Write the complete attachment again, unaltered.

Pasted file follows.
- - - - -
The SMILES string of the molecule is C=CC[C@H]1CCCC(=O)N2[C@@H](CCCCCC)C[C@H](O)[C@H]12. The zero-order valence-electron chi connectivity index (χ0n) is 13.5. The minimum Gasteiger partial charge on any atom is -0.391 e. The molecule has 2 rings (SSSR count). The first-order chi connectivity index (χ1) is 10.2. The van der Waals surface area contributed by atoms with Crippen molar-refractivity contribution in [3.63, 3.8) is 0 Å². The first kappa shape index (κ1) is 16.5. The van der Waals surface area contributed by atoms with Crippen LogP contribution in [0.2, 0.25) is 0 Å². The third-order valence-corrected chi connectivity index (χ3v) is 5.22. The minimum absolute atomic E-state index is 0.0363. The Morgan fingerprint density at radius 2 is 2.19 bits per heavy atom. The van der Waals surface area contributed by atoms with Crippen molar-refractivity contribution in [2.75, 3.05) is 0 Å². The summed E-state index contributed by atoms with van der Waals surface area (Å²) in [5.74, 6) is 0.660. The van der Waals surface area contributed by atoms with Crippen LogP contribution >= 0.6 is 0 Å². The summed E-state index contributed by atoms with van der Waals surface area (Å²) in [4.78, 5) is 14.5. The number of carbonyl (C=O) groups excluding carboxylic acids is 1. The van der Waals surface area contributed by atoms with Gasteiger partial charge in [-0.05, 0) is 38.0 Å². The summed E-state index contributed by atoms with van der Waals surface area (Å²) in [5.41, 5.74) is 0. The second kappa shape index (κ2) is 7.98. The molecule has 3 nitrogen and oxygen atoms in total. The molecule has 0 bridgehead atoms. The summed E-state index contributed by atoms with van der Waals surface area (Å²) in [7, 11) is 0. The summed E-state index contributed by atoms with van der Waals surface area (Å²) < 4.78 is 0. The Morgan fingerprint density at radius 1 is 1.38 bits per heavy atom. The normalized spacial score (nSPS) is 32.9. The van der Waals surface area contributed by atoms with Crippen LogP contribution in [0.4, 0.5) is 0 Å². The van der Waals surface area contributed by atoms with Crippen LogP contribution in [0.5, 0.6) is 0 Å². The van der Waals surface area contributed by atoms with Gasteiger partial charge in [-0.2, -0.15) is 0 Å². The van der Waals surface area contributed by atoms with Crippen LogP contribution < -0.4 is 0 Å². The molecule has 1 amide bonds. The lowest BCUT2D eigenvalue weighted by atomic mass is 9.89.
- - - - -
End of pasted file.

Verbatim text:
The SMILES string of the molecule is C=CC[C@H]1CCCC(=O)N2[C@@H](CCCCCC)C[C@H](O)[C@H]12. The zero-order valence-electron chi connectivity index (χ0n) is 13.5. The minimum Gasteiger partial charge on any atom is -0.391 e. The molecule has 2 rings (SSSR count). The first-order chi connectivity index (χ1) is 10.2. The van der Waals surface area contributed by atoms with Crippen molar-refractivity contribution in [3.63, 3.8) is 0 Å². The first kappa shape index (κ1) is 16.5. The van der Waals surface area contributed by atoms with Crippen LogP contribution in [0.2, 0.25) is 0 Å². The third-order valence-corrected chi connectivity index (χ3v) is 5.22. The minimum absolute atomic E-state index is 0.0363. The Morgan fingerprint density at radius 2 is 2.19 bits per heavy atom. The van der Waals surface area contributed by atoms with Crippen molar-refractivity contribution in [2.75, 3.05) is 0 Å². The summed E-state index contributed by atoms with van der Waals surface area (Å²) in [5.74, 6) is 0.660. The van der Waals surface area contributed by atoms with Crippen LogP contribution >= 0.6 is 0 Å². The summed E-state index contributed by atoms with van der Waals surface area (Å²) in [4.78, 5) is 14.5. The number of carbonyl (C=O) groups excluding carboxylic acids is 1. The van der Waals surface area contributed by atoms with Gasteiger partial charge in [-0.05, 0) is 38.0 Å². The summed E-state index contributed by atoms with van der Waals surface area (Å²) in [5.41, 5.74) is 0. The second kappa shape index (κ2) is 7.98. The molecule has 3 nitrogen and oxygen atoms in total. The molecule has 0 bridgehead atoms. The summed E-state index contributed by atoms with van der Waals surface area (Å²) in [7, 11) is 0. The summed E-state index contributed by atoms with van der Waals surface area (Å²) < 4.78 is 0. The Morgan fingerprint density at radius 1 is 1.38 bits per heavy atom. The normalized spacial score (nSPS) is 32.9. The van der Waals surface area contributed by atoms with Crippen LogP contribution in [0.4, 0.5) is 0 Å². The van der Waals surface area contributed by atoms with Crippen LogP contribution in [0.5, 0.6) is 0 Å². The van der Waals surface area contributed by atoms with Gasteiger partial charge in [-0.2, -0.15) is 0 Å². The van der Waals surface area contributed by atoms with Crippen LogP contribution < -0.4 is 0 Å². The molecule has 1 amide bonds. The lowest BCUT2D eigenvalue weighted by atomic mass is 9.89.